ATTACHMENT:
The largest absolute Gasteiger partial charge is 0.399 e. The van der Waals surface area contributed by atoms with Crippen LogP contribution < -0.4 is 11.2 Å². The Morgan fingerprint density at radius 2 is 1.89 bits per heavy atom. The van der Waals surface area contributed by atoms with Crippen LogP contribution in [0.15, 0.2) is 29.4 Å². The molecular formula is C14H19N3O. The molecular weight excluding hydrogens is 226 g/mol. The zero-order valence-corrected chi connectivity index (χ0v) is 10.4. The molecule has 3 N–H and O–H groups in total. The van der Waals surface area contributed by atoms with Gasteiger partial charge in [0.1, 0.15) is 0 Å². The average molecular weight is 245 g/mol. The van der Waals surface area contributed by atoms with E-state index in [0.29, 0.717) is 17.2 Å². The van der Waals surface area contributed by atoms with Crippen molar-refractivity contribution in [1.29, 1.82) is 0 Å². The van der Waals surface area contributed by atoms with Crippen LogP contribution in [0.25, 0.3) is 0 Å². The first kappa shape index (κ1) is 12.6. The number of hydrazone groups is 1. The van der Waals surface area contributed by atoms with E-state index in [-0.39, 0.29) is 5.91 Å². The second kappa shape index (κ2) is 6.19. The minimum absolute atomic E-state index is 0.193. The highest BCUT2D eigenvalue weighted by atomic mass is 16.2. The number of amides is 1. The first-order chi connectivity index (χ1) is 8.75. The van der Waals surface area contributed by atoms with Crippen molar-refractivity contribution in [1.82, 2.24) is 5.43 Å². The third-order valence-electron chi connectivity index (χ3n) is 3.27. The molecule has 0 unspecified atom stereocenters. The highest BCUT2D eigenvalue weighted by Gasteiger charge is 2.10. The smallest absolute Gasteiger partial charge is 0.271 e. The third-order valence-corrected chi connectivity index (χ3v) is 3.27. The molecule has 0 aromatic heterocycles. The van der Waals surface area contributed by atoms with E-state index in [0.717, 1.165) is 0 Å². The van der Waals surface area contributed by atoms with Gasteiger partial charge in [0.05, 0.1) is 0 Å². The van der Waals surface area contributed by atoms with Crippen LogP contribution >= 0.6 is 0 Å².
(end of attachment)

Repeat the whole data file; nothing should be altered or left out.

The largest absolute Gasteiger partial charge is 0.399 e. The van der Waals surface area contributed by atoms with Crippen LogP contribution < -0.4 is 11.2 Å². The Morgan fingerprint density at radius 2 is 1.89 bits per heavy atom. The van der Waals surface area contributed by atoms with Crippen LogP contribution in [0.15, 0.2) is 29.4 Å². The molecular formula is C14H19N3O. The molecular weight excluding hydrogens is 226 g/mol. The zero-order valence-corrected chi connectivity index (χ0v) is 10.4. The molecule has 3 N–H and O–H groups in total. The van der Waals surface area contributed by atoms with Gasteiger partial charge in [0.1, 0.15) is 0 Å². The average molecular weight is 245 g/mol. The van der Waals surface area contributed by atoms with E-state index in [0.29, 0.717) is 17.2 Å². The van der Waals surface area contributed by atoms with Crippen molar-refractivity contribution in [1.29, 1.82) is 0 Å². The van der Waals surface area contributed by atoms with Crippen LogP contribution in [0.25, 0.3) is 0 Å². The first kappa shape index (κ1) is 12.6. The number of hydrazone groups is 1. The van der Waals surface area contributed by atoms with E-state index in [-0.39, 0.29) is 5.91 Å². The second kappa shape index (κ2) is 6.19. The minimum absolute atomic E-state index is 0.193. The highest BCUT2D eigenvalue weighted by atomic mass is 16.2. The number of amides is 1. The first-order chi connectivity index (χ1) is 8.75. The van der Waals surface area contributed by atoms with Crippen molar-refractivity contribution in [1.82, 2.24) is 5.43 Å². The third-order valence-electron chi connectivity index (χ3n) is 3.27. The molecule has 0 unspecified atom stereocenters. The highest BCUT2D eigenvalue weighted by Gasteiger charge is 2.10. The smallest absolute Gasteiger partial charge is 0.271 e. The third-order valence-corrected chi connectivity index (χ3v) is 3.27. The molecule has 0 aromatic heterocycles. The van der Waals surface area contributed by atoms with E-state index in [0.717, 1.165) is 0 Å². The van der Waals surface area contributed by atoms with Gasteiger partial charge in [0.05, 0.1) is 0 Å². The van der Waals surface area contributed by atoms with Crippen LogP contribution >= 0.6 is 0 Å².